The election of Donald Trump as the new US president heralds difficult times for international climate policy. The US together with the EU was the key driver of the Paris Agreement in 2015. The new president will end climate policy cooperation with China, and with other emerging and developing countries. Moreover, he has announced plans to reverse the climate-policy legislation which is needed to implement the US climate targets. This will undermine the trust many countries have increasingly put in the US as a credible climate policy partner who is serious about tackling global warming. German and EU negotiators know this challenging situation from the years after the Bush administration’s withdrawal from the Kyoto Protocol in 2000.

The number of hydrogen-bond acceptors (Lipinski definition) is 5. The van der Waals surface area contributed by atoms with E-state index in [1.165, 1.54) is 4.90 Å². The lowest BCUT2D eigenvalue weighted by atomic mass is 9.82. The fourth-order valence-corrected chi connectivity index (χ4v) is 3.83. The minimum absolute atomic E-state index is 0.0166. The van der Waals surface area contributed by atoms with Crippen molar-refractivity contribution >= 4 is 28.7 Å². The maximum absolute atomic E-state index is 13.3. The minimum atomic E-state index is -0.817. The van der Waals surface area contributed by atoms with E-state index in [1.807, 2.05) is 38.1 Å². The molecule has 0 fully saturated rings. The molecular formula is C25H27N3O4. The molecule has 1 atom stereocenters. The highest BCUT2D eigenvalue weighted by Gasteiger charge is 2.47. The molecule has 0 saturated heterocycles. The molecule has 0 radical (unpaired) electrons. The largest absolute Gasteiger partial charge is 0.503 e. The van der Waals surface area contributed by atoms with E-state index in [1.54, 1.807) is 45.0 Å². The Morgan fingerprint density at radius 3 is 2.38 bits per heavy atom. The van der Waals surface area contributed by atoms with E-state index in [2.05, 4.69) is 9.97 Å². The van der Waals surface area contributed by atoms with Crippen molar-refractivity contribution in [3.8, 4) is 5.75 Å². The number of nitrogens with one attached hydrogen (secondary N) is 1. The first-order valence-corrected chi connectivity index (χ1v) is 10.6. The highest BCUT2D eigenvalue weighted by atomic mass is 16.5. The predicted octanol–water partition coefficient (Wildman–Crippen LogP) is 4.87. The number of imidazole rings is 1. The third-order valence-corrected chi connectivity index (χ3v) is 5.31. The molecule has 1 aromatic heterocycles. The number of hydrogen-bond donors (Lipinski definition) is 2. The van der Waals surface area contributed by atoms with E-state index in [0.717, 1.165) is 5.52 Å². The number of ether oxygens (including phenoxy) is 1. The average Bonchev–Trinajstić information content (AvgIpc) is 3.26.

In light of the enormous push for international climate policy cooperation over the past three years, Germany and the EU need a comprehensive new climate diplomacy strategy to deal with the fallout of the US turnaround. First of all, they need to prevent a chain reaction at the international level by pushing, together with their key partners, for the Paris Agreement to be implemented. Second, they will have to pay more attention to how they interact with the new US representatives joining the negotiations as well as with the new US administration. And third, they should limit the damage to climate diplomacy and action by cooperating even more closely with US states and non-state actors.